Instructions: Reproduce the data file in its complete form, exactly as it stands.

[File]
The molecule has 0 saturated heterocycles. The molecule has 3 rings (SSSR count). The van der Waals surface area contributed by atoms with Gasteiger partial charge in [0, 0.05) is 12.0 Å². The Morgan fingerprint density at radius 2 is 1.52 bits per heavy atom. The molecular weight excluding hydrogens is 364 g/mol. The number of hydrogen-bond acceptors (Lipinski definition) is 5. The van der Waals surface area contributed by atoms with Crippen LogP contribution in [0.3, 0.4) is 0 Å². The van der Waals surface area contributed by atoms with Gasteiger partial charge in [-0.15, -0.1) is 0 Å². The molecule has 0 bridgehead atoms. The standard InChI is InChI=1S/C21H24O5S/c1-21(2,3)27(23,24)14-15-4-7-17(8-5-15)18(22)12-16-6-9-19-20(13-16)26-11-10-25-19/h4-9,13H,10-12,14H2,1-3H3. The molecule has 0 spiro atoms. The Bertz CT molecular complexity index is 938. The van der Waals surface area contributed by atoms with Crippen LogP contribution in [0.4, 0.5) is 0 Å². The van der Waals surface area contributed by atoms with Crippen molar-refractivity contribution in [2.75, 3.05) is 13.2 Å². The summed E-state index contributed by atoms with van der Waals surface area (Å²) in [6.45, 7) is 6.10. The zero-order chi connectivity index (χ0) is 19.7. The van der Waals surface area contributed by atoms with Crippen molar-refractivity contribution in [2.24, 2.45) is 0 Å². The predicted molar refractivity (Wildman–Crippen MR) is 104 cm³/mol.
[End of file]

The molecule has 0 saturated heterocycles. The molecule has 3 rings (SSSR count). The van der Waals surface area contributed by atoms with Gasteiger partial charge in [0, 0.05) is 12.0 Å². The Morgan fingerprint density at radius 2 is 1.52 bits per heavy atom. The molecular weight excluding hydrogens is 364 g/mol. The number of hydrogen-bond acceptors (Lipinski definition) is 5. The van der Waals surface area contributed by atoms with Crippen LogP contribution in [0.3, 0.4) is 0 Å². The van der Waals surface area contributed by atoms with Gasteiger partial charge in [-0.15, -0.1) is 0 Å². The molecule has 0 bridgehead atoms. The standard InChI is InChI=1S/C21H24O5S/c1-21(2,3)27(23,24)14-15-4-7-17(8-5-15)18(22)12-16-6-9-19-20(13-16)26-11-10-25-19/h4-9,13H,10-12,14H2,1-3H3. The molecule has 0 spiro atoms. The Bertz CT molecular complexity index is 938. The van der Waals surface area contributed by atoms with Crippen LogP contribution in [0.4, 0.5) is 0 Å². The van der Waals surface area contributed by atoms with Crippen molar-refractivity contribution in [2.75, 3.05) is 13.2 Å². The summed E-state index contributed by atoms with van der Waals surface area (Å²) in [6.45, 7) is 6.10. The zero-order chi connectivity index (χ0) is 19.7. The van der Waals surface area contributed by atoms with Crippen molar-refractivity contribution in [2.24, 2.45) is 0 Å². The predicted molar refractivity (Wildman–Crippen MR) is 104 cm³/mol.